It wasn't long after my diagnosis with Type 1 diabetes that I was introduced to the five stages of grief.
Shortly after my release from hospital, I was given a book called Children Have Diabetes Too by my paediatrician. I remember reading the book with my mom, in particular the bright illustrations and my annoyance that the doctors in the story were portrayed as bears—a feature which I thought was stupid and detracted from the otherwise great book.
The book went into a surprising amount of detail about the autoimmune process underlying Type 1 (especially for a book copyright 1984), factors involved in daily management, and complications. My parents did not shield me from the chapter on complications. Throughout my childhood I had known that I had been very sick and almost died as a baby, and that I had to let my parents know immediately if there were any changes in my limited vision or I could go blind. My parents were not into trying to hide me from harsh reality. As a nine-year-old, however, I could not understand why there was a picture of an orange in the chapter about complications. It was only when I saw the book years later, flipping through the pages after dredging it up from a long-forgotten box of childhood memories, that I realized it was a photograph of the back of the eye showing diabetic retinopathy. The book was blunt about lows, too—depicting the main character skipping an afternoon snack, playing hockey, and then passing out. The unfortunate truth was that back in the late '80s and early '90s such reactions were not nearly as uncommon as they are today.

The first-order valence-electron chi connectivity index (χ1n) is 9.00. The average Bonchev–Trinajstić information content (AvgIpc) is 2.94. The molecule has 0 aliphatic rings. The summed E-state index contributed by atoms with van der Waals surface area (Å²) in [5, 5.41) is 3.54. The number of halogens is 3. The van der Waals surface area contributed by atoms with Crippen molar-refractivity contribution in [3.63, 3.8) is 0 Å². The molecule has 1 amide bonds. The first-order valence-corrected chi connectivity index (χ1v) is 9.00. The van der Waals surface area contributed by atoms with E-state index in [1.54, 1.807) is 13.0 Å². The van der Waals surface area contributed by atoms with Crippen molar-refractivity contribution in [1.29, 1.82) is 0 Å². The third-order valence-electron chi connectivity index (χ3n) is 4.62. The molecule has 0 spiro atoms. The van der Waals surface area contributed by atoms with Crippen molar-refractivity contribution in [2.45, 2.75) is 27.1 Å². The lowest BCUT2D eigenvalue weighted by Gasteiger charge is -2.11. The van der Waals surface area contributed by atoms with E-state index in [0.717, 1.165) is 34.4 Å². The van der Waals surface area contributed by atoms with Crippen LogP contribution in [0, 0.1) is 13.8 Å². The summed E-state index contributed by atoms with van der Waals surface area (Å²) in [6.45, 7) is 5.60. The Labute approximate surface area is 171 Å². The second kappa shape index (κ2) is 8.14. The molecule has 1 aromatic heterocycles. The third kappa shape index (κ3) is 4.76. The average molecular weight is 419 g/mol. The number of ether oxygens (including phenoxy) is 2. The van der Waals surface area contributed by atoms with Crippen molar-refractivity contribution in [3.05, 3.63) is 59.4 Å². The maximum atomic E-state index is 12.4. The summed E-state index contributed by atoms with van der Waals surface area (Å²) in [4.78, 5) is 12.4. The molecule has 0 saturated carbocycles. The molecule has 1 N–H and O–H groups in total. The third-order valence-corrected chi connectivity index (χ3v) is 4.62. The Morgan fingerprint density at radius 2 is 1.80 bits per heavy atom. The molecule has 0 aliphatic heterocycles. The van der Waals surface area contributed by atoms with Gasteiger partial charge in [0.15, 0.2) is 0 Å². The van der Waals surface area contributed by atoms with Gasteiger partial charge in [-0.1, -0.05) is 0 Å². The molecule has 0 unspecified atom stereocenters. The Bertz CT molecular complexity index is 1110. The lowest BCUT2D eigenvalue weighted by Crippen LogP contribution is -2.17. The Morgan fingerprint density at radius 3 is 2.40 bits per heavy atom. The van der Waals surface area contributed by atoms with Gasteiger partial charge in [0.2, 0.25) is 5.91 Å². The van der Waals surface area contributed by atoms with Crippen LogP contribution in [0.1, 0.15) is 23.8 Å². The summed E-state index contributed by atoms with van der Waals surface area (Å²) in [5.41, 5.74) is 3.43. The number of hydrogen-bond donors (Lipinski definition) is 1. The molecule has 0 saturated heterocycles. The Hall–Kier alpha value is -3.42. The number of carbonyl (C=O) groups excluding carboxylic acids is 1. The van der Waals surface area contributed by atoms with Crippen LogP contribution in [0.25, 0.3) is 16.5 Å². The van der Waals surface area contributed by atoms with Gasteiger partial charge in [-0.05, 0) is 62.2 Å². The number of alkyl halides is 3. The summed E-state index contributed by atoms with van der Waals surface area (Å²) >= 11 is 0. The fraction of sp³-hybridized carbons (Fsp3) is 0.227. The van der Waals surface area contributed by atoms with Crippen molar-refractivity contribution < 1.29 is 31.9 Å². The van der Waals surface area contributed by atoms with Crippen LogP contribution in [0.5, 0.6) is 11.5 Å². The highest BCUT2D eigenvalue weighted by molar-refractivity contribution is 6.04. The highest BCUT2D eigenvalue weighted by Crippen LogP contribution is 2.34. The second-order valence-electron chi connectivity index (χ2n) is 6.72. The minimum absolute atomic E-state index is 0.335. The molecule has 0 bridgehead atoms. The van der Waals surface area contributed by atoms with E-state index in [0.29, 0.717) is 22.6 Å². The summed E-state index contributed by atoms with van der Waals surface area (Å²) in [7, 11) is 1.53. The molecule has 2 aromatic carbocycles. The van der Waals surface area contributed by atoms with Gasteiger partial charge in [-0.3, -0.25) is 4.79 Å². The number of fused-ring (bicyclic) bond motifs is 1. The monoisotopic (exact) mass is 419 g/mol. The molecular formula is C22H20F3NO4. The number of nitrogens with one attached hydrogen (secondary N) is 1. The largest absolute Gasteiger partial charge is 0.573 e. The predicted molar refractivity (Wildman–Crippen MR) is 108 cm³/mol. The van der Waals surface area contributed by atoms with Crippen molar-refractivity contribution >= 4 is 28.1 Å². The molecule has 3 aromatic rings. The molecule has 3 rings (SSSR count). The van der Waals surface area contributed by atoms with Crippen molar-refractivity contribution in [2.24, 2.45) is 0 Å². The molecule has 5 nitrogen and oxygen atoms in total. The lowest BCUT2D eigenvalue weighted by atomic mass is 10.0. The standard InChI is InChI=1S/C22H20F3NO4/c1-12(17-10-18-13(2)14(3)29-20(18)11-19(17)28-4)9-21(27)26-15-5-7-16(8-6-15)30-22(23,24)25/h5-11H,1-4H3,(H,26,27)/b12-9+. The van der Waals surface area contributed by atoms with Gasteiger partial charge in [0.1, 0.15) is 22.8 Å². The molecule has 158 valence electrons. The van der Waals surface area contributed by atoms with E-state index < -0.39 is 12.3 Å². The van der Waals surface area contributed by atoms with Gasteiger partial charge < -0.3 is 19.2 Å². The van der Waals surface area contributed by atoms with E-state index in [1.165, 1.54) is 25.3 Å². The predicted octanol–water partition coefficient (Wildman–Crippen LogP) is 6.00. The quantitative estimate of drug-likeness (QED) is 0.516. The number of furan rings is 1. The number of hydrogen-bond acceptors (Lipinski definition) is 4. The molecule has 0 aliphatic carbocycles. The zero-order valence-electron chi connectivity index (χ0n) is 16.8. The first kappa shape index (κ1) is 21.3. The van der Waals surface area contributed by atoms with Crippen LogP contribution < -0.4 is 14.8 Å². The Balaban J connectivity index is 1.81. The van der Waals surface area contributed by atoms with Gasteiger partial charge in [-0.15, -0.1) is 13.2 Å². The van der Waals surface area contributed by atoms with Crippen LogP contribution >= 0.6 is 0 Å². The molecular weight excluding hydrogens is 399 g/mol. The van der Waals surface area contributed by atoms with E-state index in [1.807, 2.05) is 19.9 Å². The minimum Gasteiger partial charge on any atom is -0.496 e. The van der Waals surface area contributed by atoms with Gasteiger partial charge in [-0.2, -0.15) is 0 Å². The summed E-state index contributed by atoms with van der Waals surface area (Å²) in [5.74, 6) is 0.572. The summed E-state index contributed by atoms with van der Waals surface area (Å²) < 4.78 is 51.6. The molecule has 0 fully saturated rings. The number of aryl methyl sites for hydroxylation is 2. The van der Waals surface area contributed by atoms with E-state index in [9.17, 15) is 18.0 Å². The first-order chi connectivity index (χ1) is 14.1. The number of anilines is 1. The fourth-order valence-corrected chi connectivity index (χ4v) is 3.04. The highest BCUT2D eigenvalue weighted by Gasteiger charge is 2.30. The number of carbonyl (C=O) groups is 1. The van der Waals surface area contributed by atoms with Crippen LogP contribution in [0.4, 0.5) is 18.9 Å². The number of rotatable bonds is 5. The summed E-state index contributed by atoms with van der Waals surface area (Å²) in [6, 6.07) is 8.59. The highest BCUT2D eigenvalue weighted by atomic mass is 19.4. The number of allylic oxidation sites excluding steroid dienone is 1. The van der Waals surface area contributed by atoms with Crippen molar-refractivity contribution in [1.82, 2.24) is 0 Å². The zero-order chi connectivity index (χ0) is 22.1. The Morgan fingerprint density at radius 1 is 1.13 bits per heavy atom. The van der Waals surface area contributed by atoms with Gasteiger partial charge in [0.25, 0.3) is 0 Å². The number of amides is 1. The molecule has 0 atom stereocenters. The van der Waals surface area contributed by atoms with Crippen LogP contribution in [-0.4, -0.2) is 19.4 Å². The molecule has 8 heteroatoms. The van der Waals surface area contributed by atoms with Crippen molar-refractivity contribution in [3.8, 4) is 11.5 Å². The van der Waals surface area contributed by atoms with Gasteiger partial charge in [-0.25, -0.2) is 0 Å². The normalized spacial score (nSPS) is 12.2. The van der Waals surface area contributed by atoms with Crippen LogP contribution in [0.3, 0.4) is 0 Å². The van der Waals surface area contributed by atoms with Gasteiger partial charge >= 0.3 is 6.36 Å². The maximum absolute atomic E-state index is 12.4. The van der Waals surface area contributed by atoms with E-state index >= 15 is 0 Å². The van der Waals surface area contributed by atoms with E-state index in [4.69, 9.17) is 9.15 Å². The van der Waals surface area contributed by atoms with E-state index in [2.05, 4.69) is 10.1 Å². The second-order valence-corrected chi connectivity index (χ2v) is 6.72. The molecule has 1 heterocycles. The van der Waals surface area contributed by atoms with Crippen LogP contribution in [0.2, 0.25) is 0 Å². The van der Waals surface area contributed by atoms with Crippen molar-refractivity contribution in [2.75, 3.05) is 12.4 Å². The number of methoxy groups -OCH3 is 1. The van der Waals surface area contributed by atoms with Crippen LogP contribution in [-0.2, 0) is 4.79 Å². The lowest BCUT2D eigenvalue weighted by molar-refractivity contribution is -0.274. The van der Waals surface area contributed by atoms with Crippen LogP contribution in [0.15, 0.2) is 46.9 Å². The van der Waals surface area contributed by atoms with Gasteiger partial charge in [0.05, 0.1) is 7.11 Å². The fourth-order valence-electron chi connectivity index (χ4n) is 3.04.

One concept introduced in the book which stuck in my mind was the five stages of grief. I don't think they were called that, and I did not come across the name Kübler-Ross until my introductory psychology course in university. But the stages of denial, depression, anger, bargaining, and acceptance were covered thoroughly in the pages of that book, colourful illustrations and all. The book even pointed out that not everyone experiences all five stages, or experiences them in the same order.
When I was first diagnosed I didn't really understand what diabetes was myself. I did not fully grasp the fact that I would have to take injections for the rest of my life, at least not until the trip out of the hospital, my mom carrying an enormous bag of insulin vials, test strips, meters, syringes, alcohol swabs, and logbooks. I stopped dead in my tracks on the landing of the stairwell in the middle of the hospital lobby and burst into tears, tears that perplexed me at the time.
A few nights later, after my evening blood test and snack, I lay in bed as my mom tucked me in. Suddenly I looked up at her and asked if I was going to die. "Of course not," she said. "Why would you think that?"